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Dhaka Tribune

A riddle that’s called Super PAC

Update : 24 Jan 2016, 06:46 PM

What is it?

A political action committee (PAC), is the name given to any private group organised and funded with the goal of electing a political candidate or advancing a legislative agenda. According to US electoral laws (known as Federal Election Campaigning Act or FECA), PACs can only accept donations from individuals, and there’s an annual limit of $5000.

Two landmark court cases — Citizens United vs Federal Election Commission (FEC), and SpeechNow.org vs FEC — in 2010 paved the way for “supersize PACs” (Super PACs in short). The rulings from these cases allowed corporations, unions, and individuals to donate unlimited amounts of cash to “independent expenditure-only committees”, official title for the Super PACs.

Super PACs are required to disclose their donors and are not allowed to coordinate with the candidates or agendas they advocate.

Difference between a PAC and a Super PAC

Where a super-PAC differs from a PAC is that it must be independent from a candidate and his or her campaign. Super-PACs cannot donate money to or coordinate directly with the campaign. Instead, the money raised is spent to help a candidate get elected through ads, robocalls (automated telephone calls which delivers a recorded message, typically on behalf of political parties or candidates), outreach, and voter turnout efforts.

According to OpenSecrets.org, during the 2012 US presidential election race, the pro-Romney super PAC Restore America has raised $12.2m dollars, and it released numerous advertisements right before Iowa caucus attacking Newt Gingrich, another GOP front-runner in the race.

As of January 24, 2016, 2,076 groups organised as super PACs have reported total receipts of $322,404,169 and total independent expenditures of $152,132,068 in the 2016 cycle.

Legal framework

The FECA institutionalised a process of financing candidate campaigns directly through donations from individuals and interest groups, with the party playing a peripheral role. Since its inception, party contributions and spending on behalf of candidates has typically been in the range of 5%–6% for challengers and just 1%–2% for incumbents.

Super PACs influence in US elections

The 2010 midterm elections were the first test of the effects of the so-called Super PACs. Some $80m was spent by Super PACs during the midterm election cycle. Republican candidates largely reaped the benefits of the PACs’ largesse, and Republicans won control of the House. Democrats cried foul, saying the elections were being bought by deep-pocketed individuals and companies and questioned what the donors expected in return for their contribution. But it was not long before Democrats established their own super PACs. In the 2014 midterm campaign, 1,360 Super PACs raisded nearly $700m, according to OpenSecrets.org.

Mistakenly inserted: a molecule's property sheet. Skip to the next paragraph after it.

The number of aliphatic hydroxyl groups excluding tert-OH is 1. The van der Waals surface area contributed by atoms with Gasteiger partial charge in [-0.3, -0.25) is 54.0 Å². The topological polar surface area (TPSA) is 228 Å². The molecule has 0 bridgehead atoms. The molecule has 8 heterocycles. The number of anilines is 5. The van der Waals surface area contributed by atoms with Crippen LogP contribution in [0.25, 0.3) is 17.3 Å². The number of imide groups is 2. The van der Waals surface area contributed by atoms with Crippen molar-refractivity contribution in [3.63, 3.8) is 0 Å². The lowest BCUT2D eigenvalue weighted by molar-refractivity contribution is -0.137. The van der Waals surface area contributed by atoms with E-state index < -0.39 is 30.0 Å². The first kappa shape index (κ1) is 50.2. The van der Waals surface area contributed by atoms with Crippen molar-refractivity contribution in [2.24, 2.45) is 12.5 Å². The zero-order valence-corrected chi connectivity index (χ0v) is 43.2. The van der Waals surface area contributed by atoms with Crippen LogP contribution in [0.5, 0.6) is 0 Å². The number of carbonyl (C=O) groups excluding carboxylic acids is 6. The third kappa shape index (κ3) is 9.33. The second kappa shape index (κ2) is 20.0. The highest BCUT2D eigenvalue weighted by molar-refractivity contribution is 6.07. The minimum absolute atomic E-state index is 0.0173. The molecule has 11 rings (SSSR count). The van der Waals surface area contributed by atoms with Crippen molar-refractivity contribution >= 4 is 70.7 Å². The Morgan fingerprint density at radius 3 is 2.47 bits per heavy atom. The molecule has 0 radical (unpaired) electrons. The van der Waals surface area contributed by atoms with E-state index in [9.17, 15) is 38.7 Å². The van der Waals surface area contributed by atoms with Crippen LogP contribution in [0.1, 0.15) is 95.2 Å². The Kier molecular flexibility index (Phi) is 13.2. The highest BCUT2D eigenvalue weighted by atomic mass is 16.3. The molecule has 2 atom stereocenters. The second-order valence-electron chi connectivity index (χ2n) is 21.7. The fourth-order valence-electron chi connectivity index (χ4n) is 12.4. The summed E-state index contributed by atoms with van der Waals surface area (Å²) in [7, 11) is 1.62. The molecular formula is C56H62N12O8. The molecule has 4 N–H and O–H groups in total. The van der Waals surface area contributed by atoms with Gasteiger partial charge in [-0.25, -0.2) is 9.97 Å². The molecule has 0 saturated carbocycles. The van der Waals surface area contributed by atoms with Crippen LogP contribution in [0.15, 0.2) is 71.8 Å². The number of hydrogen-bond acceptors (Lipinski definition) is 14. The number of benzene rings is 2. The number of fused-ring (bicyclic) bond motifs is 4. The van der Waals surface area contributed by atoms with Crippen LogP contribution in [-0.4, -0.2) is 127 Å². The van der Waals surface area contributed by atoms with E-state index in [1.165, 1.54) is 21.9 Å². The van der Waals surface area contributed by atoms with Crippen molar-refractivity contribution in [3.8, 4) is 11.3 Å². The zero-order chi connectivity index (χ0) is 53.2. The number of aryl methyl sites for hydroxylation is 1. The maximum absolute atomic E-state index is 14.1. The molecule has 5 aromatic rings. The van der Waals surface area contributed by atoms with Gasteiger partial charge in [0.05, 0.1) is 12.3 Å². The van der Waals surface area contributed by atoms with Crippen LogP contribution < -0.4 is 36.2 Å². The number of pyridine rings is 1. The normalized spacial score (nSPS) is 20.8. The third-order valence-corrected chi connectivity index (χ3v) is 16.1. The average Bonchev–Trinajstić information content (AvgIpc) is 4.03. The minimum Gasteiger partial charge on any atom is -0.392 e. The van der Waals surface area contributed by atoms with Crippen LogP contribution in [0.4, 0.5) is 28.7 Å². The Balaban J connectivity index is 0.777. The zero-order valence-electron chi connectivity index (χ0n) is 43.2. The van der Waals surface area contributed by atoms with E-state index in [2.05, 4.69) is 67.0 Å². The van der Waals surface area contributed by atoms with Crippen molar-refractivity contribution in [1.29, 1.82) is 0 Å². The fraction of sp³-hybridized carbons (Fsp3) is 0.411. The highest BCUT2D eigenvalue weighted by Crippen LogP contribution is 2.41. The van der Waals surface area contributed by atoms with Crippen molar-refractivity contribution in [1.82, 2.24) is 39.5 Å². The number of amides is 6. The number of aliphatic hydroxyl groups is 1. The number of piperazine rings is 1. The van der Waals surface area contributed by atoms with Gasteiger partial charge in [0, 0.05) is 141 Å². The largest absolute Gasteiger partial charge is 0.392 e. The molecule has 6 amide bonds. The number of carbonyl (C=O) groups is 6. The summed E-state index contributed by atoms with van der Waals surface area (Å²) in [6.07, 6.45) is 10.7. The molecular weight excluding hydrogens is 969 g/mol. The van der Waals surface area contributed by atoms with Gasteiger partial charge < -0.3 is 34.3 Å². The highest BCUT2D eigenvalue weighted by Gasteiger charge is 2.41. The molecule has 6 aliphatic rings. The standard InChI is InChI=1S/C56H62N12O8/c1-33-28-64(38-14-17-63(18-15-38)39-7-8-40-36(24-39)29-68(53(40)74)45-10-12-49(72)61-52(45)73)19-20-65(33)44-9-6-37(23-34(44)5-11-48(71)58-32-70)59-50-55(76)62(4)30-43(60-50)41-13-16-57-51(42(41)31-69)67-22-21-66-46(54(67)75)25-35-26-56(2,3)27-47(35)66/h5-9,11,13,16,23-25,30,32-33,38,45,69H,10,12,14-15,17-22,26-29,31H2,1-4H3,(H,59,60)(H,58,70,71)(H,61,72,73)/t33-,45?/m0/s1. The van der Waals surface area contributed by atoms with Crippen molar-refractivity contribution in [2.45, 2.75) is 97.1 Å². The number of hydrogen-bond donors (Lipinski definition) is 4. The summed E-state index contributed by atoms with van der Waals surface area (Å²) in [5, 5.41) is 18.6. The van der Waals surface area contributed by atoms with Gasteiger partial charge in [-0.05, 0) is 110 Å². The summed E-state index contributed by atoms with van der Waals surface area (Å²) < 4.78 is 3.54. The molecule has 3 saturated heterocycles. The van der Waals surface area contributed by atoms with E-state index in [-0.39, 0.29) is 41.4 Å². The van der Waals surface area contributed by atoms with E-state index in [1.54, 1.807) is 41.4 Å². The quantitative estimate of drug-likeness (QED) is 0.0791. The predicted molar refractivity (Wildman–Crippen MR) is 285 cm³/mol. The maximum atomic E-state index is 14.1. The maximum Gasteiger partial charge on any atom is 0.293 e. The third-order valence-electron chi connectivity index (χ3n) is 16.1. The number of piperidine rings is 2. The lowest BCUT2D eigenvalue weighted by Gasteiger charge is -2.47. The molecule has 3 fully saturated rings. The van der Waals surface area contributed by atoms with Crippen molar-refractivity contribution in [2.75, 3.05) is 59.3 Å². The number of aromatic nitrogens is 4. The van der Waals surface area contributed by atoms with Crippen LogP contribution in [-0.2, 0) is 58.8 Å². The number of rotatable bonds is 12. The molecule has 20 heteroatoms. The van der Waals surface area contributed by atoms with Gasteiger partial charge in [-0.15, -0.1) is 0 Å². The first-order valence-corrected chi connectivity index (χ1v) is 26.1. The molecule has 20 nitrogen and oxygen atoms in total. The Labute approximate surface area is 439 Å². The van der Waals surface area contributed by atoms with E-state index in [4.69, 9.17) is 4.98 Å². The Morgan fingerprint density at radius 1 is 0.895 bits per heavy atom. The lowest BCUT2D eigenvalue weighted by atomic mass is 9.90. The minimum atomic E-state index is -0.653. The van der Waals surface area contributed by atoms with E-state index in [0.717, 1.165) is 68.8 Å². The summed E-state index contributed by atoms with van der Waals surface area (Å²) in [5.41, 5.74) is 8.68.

Loopholes

The already lax rules governing Super PACs are riddled with loopholes. For example, candidates cannot communicate or coordinate with PAC organisers, but they can speak to a group of donors at a fund-raising event and leave the gathering before any planning or coordinating about fundraising occurs.

Noted satirist Stephen Colbert helped to educate the US public about PACs, famously mocking them on his show, The Colbert Report. In fact, he created his own super PAC, Americans for a Better Tomorrow, Tomorrow, which collected more than $1m. The PAC ran ads in South Carolina that took aim at Mitt Romney.

The FEC is tasked with regulating Super-PACs, but is often divided along partisan lines, and as a result, little enforcing took place so far.

Democrats jump on the Super PAC bandwagon

US President Barack Obama was an early critic of the Citizens United ruling, calling it a “threat to democracy” and a “victory” for Wall Street and Big Business. He further criticised the ruling in his 2010 State of the Union address, saying the decision would allow “special interests—including foreign companies—to spend without limit in our elections.” He went on: “I don’t think American elections should be bankrolled by America’s most powerful interests.”

However, Obama announced in February 2012 that he worked with—but not coordinate with—Priorities USA Action, the Democratic Super PAC organised to help Obama win reelection. He also said that members of his administration would speak at the PAC’s fundraisers. The Ready for Hillary PAC, created to encourage Hillary Clinton to run for president, raised about $15m from 135,000 donors.

In May 2015, Clinton announced that she’ll support Priorities USA Action, a Democratic Super PAC, during her presidential campaign. She’s the first Democratic presidential hopeful to endorse the powerful fund-raising groups.

Despite the rule that candidates cannot closely associate with super PACs, the 2012 presidential campaign clearly illustrated that candidates on both sides of the aisle plan to push the limits of campaign finance regulations in future races. 

 

References: 1. The Wall Street Journal, “How Much Are Super PACs Spending?” 2. US News, “Are Super PACs Harming U.S. Politics?” 3. La Raja, R. (2013). Why Super PACs: How the American Party System Outgrew the Campaign Finance System. The Forum, 10(4). http://dx.doi.org/10.1515/forum-2013-0009

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